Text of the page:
“(B) an emergency or major disaster declared by the President under the Robert T. Stafford Disaster Relief and Emergency Assistance Act; or

“(C) a public health emergency that is determined by the Secretary under section 319 of this Act with respect to one or more States specified in such determination—

“(i) during only the initial period covered by such determination; and

“(ii) excluding any period covered by a renewal of such determination.

“(2) The term ‘harm’ includes physical, nonphysical, economic, and noneconomic losses.

“(3) The term ‘health care professional’ means an individual who is licensed, registered, or certified under Federal or State law to provide health care services.

“(4) The term ‘health care services’ means any services provided by a health care professional, or by any individual working under the supervision of a health care professional, that relate to—

“(A) the diagnosis, prevention, or treatment of any human disease or impairment; or

“(B) the assessment or care of the health of a human being.

“(5) The term ‘State’ includes each of the several States, the District of Columbia, the Commonwealth of Puerto Rico, the Virgin Islands, Guam, American Samoa, the Northern Mariana Islands, and any other territory or possession of the United States.

“(6) (A) The term ‘volunteer’ means a health care professional who, with respect to the health care services rendered, does not receive—

“(i) compensation; or

“(ii) any other thing of value in lieu of compensation, in excess of $500 per year.

“(B) For purposes of subparagraph (A), the term ‘compensation’—

“(i) includes payment under any insurance policy or health plan, or under any Federal or State health benefits program; and

“(ii) excludes—

“(I) reasonable reimbursement or allowance for expenses actually incurred;

“(II) receipt of paid leave; and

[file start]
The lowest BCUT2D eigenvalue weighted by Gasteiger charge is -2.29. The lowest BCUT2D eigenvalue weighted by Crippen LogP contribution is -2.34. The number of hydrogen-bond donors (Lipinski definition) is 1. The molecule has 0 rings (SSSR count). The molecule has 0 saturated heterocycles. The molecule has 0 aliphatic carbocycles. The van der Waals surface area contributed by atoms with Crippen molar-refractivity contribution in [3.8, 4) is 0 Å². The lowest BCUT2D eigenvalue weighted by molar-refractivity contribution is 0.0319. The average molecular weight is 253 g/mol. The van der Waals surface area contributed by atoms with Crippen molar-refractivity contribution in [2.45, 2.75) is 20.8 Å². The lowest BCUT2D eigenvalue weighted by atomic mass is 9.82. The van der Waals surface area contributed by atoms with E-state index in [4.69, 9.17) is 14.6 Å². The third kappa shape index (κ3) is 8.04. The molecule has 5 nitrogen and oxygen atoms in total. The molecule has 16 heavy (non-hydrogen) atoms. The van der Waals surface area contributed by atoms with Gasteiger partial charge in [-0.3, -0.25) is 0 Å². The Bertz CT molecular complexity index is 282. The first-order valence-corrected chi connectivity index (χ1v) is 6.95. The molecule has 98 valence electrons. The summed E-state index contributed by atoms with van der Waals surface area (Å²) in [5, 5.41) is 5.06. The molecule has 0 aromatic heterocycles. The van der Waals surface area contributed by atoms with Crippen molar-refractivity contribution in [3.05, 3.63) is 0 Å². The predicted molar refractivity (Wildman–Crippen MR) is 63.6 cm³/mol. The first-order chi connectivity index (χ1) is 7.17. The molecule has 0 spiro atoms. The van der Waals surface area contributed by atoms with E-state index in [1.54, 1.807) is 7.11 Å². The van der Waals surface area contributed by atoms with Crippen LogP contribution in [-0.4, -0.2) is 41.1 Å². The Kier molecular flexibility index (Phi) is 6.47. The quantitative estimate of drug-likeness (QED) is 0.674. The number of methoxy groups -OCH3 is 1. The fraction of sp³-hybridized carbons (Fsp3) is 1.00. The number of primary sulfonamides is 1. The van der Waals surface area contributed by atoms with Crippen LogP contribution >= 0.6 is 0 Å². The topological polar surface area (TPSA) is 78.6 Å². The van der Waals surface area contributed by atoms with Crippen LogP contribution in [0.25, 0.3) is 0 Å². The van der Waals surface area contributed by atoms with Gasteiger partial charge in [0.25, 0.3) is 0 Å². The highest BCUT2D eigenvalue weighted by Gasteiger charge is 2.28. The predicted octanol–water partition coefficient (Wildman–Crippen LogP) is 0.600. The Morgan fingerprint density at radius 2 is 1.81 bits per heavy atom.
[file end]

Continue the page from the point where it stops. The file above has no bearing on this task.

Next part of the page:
“(III) receipt of items to be used exclusively for rendering the health services in the health care professional’s capacity as a volunteer described in subsection (a)(1).”.

(b) Effective date.—

(1) IN GENERAL.—Section 224A of the Public Health Service Act, as added by subsection (a), shall take effect 90 days after the date of the enactment of this Act.

(2) APPLICATION.—Section 224A of the Public Health Service Act, as added by subsection (a), applies to a claim for harm only if the act or omission that caused such harm occurred on or after the effective date described in paragraph (1).

SEC. 3. Sense of the Congress.

It is the sense of Congress that—

(1) health care professionals should be encouraged to register with the Emergency System for Advance Registration of Volunteer Health Professionals (ESAR–VHP), and States should employ online registration with the promptest processing possible of such registrations to foster the rapid deployment and utilization of volunteer health care professionals following a disaster;

(2) Federal and State agencies and licensing boards should cooperate to facilitate the timely movement of properly licensed volunteer health care professionals to areas affected by a disaster; and

(3) the appropriate licensing entities should verify the licenses of volunteer health care professionals serving disaster victims as soon as is reasonably practical following a disaster.